In a special meeting that took only eight minutes to complete, Cranberry teen clothing retailer rue21 officially tallied the votes of its shareholders on a $1.1 billion deal to sell the company to London-based Apax Partners, which is already invested in the business.
The company said 22.4 million, or more than 95 percent, of outstanding shares -- including 15.3 million shares held by investors not affiliated with the major investor -- were voted in favor of taking a $42-a-share offer for the business.
The vote, which came at a special shareholders meeting Thursday at rue21 headquarters in Thorn Hill Industrial Park, checks off another requirement in the sale that company officials announced in May and now expect to close by early October.
Only one shareholder -- a former employee -- attended the meeting, although the room was filled with current employees and the atmosphere was relaxed. Stacy Siegal, senior vice president, general counsel and chief administrative officer, ran the meeting since Bob Fisch, president, CEO and chairman, was out of town.
Ms. Siegal called the gathering to order at 9:01 a.m. and worked through the agenda, offering any shareholders present an opportunity to submit a ballot. No one took her up on the offer.
The polls closed at 9:06 a.m. and the results of votes submitted in advance of the meeting were announced.
On a second nonbinding, advisory vote on golden parachute packages for top rue21 executives, almost 18 million votes, or 76.5 percent, were cast in favor.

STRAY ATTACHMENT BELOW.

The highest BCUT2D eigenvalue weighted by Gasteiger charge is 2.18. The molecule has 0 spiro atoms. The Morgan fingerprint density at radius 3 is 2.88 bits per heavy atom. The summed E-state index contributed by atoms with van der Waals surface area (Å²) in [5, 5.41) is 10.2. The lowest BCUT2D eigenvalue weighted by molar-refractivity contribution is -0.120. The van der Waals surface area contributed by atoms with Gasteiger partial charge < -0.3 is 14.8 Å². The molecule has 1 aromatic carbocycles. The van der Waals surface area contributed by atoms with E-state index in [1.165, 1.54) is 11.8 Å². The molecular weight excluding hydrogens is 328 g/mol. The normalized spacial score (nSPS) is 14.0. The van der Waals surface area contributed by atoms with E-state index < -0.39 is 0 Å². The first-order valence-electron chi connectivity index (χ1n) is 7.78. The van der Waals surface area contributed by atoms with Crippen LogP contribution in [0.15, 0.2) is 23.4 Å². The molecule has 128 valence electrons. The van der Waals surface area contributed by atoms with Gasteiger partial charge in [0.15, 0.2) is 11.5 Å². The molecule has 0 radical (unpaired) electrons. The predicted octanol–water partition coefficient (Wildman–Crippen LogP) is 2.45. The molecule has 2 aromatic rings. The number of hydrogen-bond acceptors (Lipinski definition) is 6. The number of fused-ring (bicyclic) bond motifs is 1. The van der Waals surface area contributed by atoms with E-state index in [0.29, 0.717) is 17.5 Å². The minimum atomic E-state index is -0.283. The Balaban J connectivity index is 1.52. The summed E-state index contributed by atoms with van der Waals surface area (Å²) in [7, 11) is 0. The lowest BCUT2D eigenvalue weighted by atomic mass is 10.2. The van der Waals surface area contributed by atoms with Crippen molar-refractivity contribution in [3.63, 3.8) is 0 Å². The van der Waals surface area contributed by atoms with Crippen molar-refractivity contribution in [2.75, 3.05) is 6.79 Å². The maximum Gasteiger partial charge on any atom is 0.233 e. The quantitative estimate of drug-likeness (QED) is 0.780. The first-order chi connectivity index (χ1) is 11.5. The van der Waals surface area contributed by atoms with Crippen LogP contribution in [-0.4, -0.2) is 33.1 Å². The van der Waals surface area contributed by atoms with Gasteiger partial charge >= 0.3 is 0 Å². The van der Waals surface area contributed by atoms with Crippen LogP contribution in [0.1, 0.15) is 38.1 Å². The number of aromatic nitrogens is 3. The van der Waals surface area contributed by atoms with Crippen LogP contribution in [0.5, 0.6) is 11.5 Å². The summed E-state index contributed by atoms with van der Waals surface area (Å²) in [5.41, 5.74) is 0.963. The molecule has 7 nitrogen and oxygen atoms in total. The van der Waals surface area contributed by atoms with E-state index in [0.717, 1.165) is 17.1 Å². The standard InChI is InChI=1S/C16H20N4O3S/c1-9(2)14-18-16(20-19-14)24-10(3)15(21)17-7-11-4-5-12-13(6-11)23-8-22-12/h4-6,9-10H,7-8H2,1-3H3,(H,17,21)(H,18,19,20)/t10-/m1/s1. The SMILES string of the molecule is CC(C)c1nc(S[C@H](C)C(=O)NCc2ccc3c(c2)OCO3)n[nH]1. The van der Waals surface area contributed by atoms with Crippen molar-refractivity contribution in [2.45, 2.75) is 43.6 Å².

Two independent proxy advisory firms had split on whether shareholders should back the packages, with one critical of both the plan to pay cash for stock awards that weren't yet vested and of Mr. Fisch's option to choose to leave his jobs six months after the sale and still get a significant cash severance.
The retailer traces its roots to 1976, when it was founded as a specialty apparel retailer of inexpensive fashions, although it didn't take the rue21 name until later. Mr. Fisch joined the company in 2001, after private equity investors acquired the operation.
Rue21, which has grown sales in part by opening new stores in communities that don't have a concentration of teen retailers, had more than 950 locations in 47 states as of early August, according to filings with the Securities and Exchange Commission.
Shares of the company, which rose from just above $34 to $41.96 after the planned sale was announced, closed Thursday at $40.96.
They've been down slightly in recent days following the company's report that sales over the summer months had been slow, reflecting a sluggishness that has affected other teen retailers, as well. There has been some concern that the poor performance might affect financing for the deal.
Teresa Lindeman: email@example.com or 412-263-2018. First Published September 19, 2013 9:30 AM